At the moment the Scottish Environmental Protection Agency (SEPA), operating with the authority given to it under the Radioactive Substances Act, controls the disposal of radioactive waste in Scotland in terms of environmental considerations. That specific part was taken out and not reserved because it reflects what happens at the moment. It is not a deviation of policy

23 Jul 1998 : Column 1139

from that which obtains at the present time. On that basis, with that clarification, I hope the noble Earl can withdraw his amendment.

The Earl of Balfour: I am grateful to the Minister for that reply. I beg leave to withdraw the amendment.

Amendment, by leave, withdrawn.

[Amendment No. 200 not moved.]

Lord Mackay of Ardbrecknish moved Amendment No. 201:

Page 74, line 27, leave out from ("training)") to second ("of") in line 28.

The noble Lord said: We now move on to Head 5 which concerns transport. The amendment relates to road transport. A number of matters are reserved about which I have no argument. Once again my puzzle comes from the exemption reservation. The exemptions are the subject matter of Sections 39 and 40 relating to road safety and training--I have no trouble with that--and Sections 157 to 159, which relate to payments for treatment of traffic casualties, of the Road Traffic Act 1988.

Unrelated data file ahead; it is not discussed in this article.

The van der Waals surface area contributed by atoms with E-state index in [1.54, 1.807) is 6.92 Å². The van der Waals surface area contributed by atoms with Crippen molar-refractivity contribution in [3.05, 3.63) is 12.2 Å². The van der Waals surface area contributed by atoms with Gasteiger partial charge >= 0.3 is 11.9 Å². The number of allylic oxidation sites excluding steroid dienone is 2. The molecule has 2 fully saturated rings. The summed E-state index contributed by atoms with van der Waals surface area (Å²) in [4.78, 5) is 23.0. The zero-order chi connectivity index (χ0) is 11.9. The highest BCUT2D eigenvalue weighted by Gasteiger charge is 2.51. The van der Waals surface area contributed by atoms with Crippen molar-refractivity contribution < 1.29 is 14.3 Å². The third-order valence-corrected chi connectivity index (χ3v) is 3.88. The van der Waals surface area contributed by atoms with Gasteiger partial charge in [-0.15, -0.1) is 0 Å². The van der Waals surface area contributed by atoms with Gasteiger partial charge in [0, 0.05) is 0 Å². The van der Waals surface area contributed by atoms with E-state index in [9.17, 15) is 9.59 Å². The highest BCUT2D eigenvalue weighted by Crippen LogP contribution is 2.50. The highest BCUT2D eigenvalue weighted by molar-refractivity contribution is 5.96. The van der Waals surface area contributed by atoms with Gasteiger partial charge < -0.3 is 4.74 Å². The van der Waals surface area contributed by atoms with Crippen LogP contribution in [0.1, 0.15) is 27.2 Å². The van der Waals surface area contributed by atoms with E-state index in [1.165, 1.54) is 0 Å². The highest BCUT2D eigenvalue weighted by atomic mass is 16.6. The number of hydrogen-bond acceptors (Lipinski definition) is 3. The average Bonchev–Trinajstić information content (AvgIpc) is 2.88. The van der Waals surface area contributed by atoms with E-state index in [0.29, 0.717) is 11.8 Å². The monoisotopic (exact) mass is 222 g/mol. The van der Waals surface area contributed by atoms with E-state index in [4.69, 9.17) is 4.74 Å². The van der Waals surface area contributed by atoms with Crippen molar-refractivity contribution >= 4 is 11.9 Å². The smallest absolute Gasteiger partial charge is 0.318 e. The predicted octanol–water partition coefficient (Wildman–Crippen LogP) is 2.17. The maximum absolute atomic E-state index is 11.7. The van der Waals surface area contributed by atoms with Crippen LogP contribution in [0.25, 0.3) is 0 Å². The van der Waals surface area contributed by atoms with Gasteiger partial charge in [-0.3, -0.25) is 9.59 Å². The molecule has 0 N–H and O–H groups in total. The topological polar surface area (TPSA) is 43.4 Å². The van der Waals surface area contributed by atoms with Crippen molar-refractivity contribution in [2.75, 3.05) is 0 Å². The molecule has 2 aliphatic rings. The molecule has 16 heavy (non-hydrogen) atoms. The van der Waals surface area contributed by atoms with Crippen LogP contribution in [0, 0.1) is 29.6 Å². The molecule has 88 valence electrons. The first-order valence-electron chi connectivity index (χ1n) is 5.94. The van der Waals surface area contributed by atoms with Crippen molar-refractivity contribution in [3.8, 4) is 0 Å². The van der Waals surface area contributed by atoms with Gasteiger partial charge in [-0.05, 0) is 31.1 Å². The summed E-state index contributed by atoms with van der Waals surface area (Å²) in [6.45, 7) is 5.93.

That seems to suggest that the payment for treatment of traffic casualties should be devolved to the Scottish parliament and implies that the Scottish parliament could opt for a different system. It may decide to claim all the costs of any patient treated as a result of a road traffic accident. I suspect that that would be an awkward position inside the United Kingdom where motorists move between one country and another and it would be even more awkward for insurance companies. They would clearly have to increase their premiums for any driver who lived in Scotland or anyone in the United Kingdom who drove in Scotland because they would be carrying a higher risk.

I am puzzled as to why the Government decided to devolve that matter. It seems to me to be part and parcel of the uniform way in which we deal with the National Health Service in the United Kingdom. I shall be grateful for an explanation. Perhaps I am missing some subtle point, but it seems to me to be worthy of at least a probe. I beg to move.